He hit me again. The whole class seemed to wince. He and they paused and looked at me. I saw something in his eyes that I couldn’t name but didn’t like and decided not to even try to stop laughing.
The third and hardest stroke went wrong. He missed my palm and hit my fingers a glancing blow. The pain was immense but even through it my focus was on what happened next. In the follow-through of his indisciplined blow, the tip of the teacher’s cane had hit the edge of his desk and Rufus cracked.
Finally, I was able to stop laughing and shove my hand into my armpit.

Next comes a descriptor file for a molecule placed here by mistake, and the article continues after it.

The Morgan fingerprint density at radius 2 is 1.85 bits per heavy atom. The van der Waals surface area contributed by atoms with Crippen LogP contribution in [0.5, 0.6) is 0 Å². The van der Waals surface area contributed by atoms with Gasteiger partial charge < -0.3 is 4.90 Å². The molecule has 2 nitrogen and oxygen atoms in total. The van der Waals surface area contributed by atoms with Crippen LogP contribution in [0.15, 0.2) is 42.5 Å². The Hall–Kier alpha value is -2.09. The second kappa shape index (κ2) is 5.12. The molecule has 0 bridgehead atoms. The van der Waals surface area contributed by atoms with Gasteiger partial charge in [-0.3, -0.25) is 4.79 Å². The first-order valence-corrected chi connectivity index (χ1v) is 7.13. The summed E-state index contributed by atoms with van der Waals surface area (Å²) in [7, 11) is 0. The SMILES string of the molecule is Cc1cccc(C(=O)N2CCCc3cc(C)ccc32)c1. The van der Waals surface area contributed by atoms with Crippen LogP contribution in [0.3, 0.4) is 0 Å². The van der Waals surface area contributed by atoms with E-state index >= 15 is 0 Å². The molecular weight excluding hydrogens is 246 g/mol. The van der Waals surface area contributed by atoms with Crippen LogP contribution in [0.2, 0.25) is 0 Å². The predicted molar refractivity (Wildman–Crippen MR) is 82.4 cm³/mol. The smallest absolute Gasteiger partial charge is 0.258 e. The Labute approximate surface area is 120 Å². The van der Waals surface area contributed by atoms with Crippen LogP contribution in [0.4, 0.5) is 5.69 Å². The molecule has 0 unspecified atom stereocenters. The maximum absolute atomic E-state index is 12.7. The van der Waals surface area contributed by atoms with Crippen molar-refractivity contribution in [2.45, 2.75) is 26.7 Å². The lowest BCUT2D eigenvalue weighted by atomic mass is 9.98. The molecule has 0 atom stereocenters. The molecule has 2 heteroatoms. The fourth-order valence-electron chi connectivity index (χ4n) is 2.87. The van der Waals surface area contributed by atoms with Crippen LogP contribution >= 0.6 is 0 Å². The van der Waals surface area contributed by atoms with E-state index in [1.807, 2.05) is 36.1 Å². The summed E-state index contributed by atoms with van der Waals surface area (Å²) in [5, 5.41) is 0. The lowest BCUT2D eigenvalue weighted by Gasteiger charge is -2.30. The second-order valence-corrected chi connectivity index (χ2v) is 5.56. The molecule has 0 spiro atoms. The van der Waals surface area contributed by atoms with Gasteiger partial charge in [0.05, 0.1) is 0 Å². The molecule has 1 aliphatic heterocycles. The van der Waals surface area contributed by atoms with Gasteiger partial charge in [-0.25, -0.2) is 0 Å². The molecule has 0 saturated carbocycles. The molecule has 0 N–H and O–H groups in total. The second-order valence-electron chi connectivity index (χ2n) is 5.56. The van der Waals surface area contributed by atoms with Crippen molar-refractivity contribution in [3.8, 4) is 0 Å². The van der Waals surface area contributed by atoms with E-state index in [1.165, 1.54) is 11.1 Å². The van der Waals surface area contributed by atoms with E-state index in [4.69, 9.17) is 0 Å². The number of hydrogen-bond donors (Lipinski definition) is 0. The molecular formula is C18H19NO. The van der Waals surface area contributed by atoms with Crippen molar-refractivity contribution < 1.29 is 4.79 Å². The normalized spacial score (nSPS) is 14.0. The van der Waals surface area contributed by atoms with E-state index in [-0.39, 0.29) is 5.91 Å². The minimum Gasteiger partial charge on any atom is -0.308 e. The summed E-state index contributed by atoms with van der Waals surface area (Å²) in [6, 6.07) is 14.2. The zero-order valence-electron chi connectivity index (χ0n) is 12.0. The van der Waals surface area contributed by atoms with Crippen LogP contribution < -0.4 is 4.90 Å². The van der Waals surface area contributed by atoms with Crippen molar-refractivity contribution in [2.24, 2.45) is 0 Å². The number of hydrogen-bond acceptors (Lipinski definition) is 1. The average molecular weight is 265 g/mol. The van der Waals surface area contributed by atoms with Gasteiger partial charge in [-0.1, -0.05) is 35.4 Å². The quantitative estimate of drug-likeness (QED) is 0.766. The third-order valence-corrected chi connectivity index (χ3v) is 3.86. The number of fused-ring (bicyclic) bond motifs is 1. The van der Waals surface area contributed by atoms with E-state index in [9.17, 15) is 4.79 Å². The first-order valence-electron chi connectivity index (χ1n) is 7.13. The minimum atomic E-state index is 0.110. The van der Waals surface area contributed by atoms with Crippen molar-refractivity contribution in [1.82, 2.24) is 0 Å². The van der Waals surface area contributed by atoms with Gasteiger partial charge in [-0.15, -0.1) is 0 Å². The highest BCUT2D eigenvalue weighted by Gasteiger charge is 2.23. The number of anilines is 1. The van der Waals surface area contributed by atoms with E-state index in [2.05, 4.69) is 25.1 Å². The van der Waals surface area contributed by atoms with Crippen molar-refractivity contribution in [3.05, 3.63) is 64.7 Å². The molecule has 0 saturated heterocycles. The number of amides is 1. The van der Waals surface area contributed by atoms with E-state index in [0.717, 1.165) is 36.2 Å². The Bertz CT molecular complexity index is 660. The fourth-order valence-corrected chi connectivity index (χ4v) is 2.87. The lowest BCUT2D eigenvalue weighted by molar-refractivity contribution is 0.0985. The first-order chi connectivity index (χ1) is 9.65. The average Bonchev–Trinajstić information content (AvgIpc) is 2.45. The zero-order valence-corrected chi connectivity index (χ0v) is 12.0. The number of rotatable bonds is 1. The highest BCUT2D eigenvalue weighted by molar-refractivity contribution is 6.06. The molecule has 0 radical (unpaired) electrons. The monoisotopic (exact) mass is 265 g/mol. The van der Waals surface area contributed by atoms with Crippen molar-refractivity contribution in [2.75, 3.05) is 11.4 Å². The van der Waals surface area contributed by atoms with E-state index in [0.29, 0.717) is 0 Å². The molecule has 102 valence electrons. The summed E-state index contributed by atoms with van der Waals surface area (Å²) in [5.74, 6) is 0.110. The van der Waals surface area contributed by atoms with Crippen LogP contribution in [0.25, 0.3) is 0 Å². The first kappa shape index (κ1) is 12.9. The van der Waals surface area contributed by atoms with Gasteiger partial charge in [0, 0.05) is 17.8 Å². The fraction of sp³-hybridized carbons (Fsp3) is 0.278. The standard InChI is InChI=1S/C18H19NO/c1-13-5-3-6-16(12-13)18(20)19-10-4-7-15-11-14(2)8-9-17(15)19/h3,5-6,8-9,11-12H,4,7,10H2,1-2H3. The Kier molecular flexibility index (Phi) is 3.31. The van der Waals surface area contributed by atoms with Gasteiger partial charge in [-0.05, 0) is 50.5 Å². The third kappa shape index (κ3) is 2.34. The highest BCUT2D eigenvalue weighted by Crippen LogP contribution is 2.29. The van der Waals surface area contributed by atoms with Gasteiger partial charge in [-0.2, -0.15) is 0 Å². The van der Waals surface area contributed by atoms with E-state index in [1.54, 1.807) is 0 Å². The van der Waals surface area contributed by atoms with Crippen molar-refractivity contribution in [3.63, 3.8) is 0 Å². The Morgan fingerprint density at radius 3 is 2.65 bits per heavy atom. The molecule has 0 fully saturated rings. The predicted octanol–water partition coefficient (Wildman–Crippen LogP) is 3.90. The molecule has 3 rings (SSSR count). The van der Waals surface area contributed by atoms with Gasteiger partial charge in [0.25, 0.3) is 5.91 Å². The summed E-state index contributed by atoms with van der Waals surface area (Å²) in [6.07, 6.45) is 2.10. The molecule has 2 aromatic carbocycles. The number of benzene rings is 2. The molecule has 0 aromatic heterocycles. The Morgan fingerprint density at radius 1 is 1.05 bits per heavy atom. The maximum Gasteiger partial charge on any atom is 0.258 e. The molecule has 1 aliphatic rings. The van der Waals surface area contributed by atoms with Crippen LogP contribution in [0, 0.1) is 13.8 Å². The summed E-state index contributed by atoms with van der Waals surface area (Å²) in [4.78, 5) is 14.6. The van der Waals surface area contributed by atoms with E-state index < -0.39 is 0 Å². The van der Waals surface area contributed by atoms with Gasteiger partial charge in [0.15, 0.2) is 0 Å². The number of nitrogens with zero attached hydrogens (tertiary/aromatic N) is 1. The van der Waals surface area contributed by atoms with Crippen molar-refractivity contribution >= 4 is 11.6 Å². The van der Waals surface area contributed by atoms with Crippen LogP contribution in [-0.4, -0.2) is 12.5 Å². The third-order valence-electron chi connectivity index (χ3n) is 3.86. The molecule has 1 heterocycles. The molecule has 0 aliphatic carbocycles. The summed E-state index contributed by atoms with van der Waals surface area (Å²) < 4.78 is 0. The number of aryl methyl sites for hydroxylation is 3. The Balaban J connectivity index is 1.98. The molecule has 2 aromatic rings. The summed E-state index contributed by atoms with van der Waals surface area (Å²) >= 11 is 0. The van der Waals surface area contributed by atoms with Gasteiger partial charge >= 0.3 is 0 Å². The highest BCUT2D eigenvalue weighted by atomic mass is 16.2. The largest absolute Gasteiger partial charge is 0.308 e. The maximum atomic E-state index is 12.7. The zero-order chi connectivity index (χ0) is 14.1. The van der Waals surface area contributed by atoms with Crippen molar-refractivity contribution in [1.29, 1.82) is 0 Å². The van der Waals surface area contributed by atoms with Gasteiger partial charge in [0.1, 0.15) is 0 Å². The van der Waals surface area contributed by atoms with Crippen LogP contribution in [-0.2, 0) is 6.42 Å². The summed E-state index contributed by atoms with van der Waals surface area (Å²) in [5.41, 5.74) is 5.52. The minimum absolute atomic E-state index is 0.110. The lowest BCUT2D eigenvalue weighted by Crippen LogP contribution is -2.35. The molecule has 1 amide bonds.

When the teacher looked up from the cracked bamboo in his hand, I thought for a moment he would punch me. I didn’t duck or plead. It wasn’t bravery, just powerlessness. He walked out of the class, taking his broken cane with him.
There were no consequences. His action sank into our memories like a stone falling into a muddy pond. It rested in the silt but it wasn’t ours to move. I made no complaint. He made no apology. Rufus was never replaced. The only thing that remains is my anger, ‘still smouldering’.
I’m told schools aren’t like that any more. I wonder whether the kids who are given ‘Welltread’ to read in their Sixth Form English Lit classes have any idea what Carol Ann Duffy is talking about or if ‘Welltread’ is as arcane to them as ‘Paradise Lost’ was to me?